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Bipolar Disorder & Alcohol Addiction

Bipolar disorder is a mental health disorder characterized by significant and unusual changes to a person’s mood, functioning, and energy levels.1, 2 Formerly known as manic-depression or manic-depressive disorder, the three types of bipolar disorders, known as bipolar I, bipolar II, and cyclothymic disorder, involve similar symptoms on different levels of severity.1, 2

People with bipolar disorder commonly struggle with substance misuse and co-occurring substance use disorders, including alcohol use disorder (AUD).3  The combination of bipolar disorders and alcohol use disorder can worsen the outcome of each disorder, which is why receiving integrated treatment for co-occurring disorders, also known as dual diagnosis treatment, can be so important.4

If you or a loved one are concerned about bipolar disorder and compulsive drinking or are struggling with bipolar disorder and alcohol use disorder, you may benefit from seeking treatment. Understanding how bipolar disorder interacts with alcohol misuse and addiction can be an important first step towards achieving recovery.

What is Bipolar Disorder?

The term bipolar disorder is used to describe a category of disorders that affect a person’s mood, energy, and activity levels.2 According to the National Institute of Mental Health, around 4.4% of adults in the U.S. are believed to have bipolar disorder at some point in their lives.5

There are three different types of bipolar disorder, including:

Bipolar I.  The main feature of bipolar I is manic episodes, which involves abnormally and persistently elevated, expansive, or irritable mood, and abnormally and persistently increased goal-directed activity or energy, lasting at least 1 week and present most of the day, and, in many cases, depressive or hypomanic episodes as well.1, 2 According to the American Psychiatric Association’s (APA’s) Diagnostic and Statistical Manual of Mental Disorders (DSM-5), manic episodes involve at least three of the following:6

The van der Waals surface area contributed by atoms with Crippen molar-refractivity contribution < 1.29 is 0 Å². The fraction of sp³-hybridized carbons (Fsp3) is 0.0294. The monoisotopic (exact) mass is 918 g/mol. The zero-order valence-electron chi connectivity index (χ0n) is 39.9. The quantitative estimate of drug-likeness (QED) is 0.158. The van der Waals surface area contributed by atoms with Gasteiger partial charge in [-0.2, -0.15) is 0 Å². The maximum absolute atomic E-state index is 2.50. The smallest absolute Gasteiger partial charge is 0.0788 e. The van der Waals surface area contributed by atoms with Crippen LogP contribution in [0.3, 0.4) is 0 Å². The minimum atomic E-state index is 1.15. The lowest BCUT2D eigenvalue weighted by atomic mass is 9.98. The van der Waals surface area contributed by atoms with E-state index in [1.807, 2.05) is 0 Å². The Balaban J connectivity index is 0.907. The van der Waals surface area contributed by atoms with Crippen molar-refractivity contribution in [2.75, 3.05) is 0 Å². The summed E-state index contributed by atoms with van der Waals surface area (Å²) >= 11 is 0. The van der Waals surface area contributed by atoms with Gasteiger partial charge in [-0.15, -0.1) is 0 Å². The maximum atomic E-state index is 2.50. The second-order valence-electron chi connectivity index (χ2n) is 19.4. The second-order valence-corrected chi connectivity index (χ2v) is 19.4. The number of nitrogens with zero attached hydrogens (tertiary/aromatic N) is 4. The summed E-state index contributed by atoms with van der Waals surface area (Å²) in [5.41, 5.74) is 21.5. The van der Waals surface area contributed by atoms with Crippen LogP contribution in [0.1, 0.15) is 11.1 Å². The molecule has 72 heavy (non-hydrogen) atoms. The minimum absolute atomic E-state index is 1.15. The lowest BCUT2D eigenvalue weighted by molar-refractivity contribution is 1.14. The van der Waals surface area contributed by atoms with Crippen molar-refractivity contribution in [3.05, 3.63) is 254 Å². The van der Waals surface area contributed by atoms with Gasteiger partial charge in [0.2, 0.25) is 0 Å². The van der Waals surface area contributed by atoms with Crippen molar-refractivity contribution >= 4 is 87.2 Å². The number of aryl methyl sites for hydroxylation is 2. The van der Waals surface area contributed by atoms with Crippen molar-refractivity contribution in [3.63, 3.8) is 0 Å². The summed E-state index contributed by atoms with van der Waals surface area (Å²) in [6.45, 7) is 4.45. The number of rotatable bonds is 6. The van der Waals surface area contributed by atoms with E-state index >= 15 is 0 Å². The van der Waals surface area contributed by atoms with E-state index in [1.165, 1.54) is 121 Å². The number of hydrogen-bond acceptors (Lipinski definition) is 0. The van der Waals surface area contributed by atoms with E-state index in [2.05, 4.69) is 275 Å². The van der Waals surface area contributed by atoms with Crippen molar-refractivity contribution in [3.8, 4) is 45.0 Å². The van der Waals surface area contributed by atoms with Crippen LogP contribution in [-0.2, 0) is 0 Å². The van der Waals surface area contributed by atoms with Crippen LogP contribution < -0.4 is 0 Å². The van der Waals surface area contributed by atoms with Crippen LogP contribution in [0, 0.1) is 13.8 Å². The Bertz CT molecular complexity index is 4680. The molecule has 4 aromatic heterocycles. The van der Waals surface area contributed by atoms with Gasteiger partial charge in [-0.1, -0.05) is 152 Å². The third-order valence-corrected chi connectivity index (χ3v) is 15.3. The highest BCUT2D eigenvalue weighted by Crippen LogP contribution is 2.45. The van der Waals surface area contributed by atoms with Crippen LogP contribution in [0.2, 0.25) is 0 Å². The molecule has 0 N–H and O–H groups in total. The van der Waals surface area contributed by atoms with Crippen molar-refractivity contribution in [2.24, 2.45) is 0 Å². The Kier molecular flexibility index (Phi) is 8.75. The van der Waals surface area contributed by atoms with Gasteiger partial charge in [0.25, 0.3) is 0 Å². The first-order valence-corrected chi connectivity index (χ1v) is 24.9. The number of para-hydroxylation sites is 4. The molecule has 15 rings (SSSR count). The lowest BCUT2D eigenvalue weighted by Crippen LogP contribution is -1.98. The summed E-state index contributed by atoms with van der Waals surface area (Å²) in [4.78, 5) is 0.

• Inflated self-esteem or grandiosity.
  • Decreased need for sleep (such as feeling rested after just a few hours of sleep).
  • Being more talkative than usual or feeling pressure to keep talking.
  • Flight of ideas, meaning jumping between ideas quickly, or feeling that thoughts are racing.
  • Distractibility (such as being easily drawn to unimportant or irrelevant external stimuli).
  • Increase in goal-directed activity (either socially, at work or school, or sexually) or psychomotor agitation (such as purposeless, non-goal-directed activity).
  • Excessive involvement in activities that have a high potential for painful consequences (such as engaging in uncontrolled buying sprees).

Manic episodes can also involve psychotic features, which means hallucinations, false thinking, or disorganized thoughts.1

People commonly also experience major depressive episodes. They need to have at least five of the following (and at least one of the first two) over a period of two weeks, including:1